A Rockot launch vehicle rumbled into the night sky over Russia on Tuesday, lifting into orbit Europe’s Sentinel-3A satellite, joining the Copernicus Earth Observation Program as the constellation’s most heavily instrumented satellite launched to date.
Sentinel-3A is outfitted with four instruments to deliver accurate data on land and ocean color and topography as well as sea and land surface temperature with a rapid global revisit time and fast data availability for use in operational applications.
Liftoff from the Plesetsk Cosmodrome took place at 17:57 UTC and Rockot’s two ICBM stages were in action for just over five minutes before handing over to the Briz-KM upper stage for a two-burn mission. Briz-KM conducted an initial firing of nine minutes to push the stack into orbit followed by a one-hour coast ahead of a half-minute circularization maneuver. Sentinel-3A was released to an orbit over 800 Kilometers in altitude one hour and 19 minutes after launch, ready to begin its mission of keeping a close eye on Earth and its Oceans.
Sentinel-3A joins the Sentinel-1B and Sentinel-2 satellites launched atop Soyuz and Vega rockets in 2014 and 2015 to begin the deployment of Europe’s Copernicus constellation, a program designed to provide independent access to relevant Earth observation parameters. Copernicus collects a complete set of Earth Observation Parameters by deploying a series of satellites to orbit outfitted with a range of instruments including optical imagers, multispectral payloads, radars, microwave instruments and spectrometers.
The Sentinel-3 mission, outlined as a two-satellite constellation, is the most comprehensive of the program to date with four instruments installed on the satellites as opposed to Sentinel-1 and 2 that carry only one specialized instrument each. Sentinel-3A will collect multi-spectral Earth imagery to measure ocean and land color, radar and microwave radiometer data will be used for topography measurements over land and sea, and a temperature radiometer will provide global surface temperature measurements.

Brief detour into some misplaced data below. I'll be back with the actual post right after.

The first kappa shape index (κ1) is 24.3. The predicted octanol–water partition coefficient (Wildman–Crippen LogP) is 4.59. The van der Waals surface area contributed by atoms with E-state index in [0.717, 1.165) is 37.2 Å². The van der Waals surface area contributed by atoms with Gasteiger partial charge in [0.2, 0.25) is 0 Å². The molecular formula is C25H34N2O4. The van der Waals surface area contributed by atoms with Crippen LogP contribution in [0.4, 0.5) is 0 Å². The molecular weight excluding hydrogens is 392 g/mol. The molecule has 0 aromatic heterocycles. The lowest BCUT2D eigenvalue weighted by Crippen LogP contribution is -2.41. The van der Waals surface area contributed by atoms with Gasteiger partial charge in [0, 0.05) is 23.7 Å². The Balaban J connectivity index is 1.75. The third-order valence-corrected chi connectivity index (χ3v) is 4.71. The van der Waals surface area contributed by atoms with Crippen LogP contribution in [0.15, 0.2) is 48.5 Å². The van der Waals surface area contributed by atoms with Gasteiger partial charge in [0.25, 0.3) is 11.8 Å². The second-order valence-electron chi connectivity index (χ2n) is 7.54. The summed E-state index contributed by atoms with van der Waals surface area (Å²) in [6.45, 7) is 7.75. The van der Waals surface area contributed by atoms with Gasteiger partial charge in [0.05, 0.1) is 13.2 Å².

As an operational mission, Sentinel-3 implements a high-degree of automation on the satellite and the ground segment to be able to release data products within three hours of acquisition. Data from Sentinel-3 will be used for a variety of purposes ranging from environmental monitoring and sea state assessments to fire detection, marine forecasting, vegetation monitoring and atmospheric studies related to clouds, aerosols and pollution.
The Copernicus Program’s global surveys will be used by policy-makers, maritime operators, scientists, meteorologists and resource managers. Taking the pulse of an ever-changing planet, the Copernicus satellite constellation is expected to finish deployment by 2020.
Sentinel-3B, identical to the 3A satellite and also built by Thales Alenia Space, is currently looking forward to launch in 2017 and two more satellites were ordered from Thales last week to continue the Sentinel-3 data record beyond the lifetime of the first two satellites. Copernicus is operated by the European Commission, ESA and EUMETSAT and represents Europe’s single most expensive space project with a cost of a projected $10 billion by 2020.
Sentinel-3’s multi-function payload covering optical and microwave measurements will be a workhorse for the Copernicus program. Each of the 1,150-Kilogram satellites is expected to operate for seven years and keep up a steady pipeline of data delivered to users shortly after being sent down from the spacecraft.
For its ride into orbit, Sentinel-3A relied on Rockot – a converted UR-100N Intercontinental Ballistic Missile, developed in the 1970s and first flown as a space launch vehicle in the 1990s. Tuesday’s mission was Rockot’s 25th orbital launch and carried the name Libra, a constellation that can be drawn with 25 bright stars.
After a long road to launch, Sentinel-3A took its place atop Rockot on Friday and Russian technicians filled the two stages of the launcher with nearly 85 metric tons of toxic hydrazine and nitrogen tetroxide propellants on Monday. Countdown operations were initiated seven hours ahead of T-0 when teams at the European Space Operations Center began calling up the ground stations involved in the mission while the spacecraft team in Plesetsk started a number of checkouts and reconfigurations on the Sentinel-3A satellite.
The Russian State Commission provided clearance for launch at T-6 hours and Rockot headed into its countdown sequence at T-3 hours to go through checkouts of the Guidance, Navigation and Control System ahead of flight software load. The Briz-KM upper stage also went through a multi-hour countdown during which it was fully checked out and received its flight parameters to be ready to give Sentinel-3A its final boost to orbit.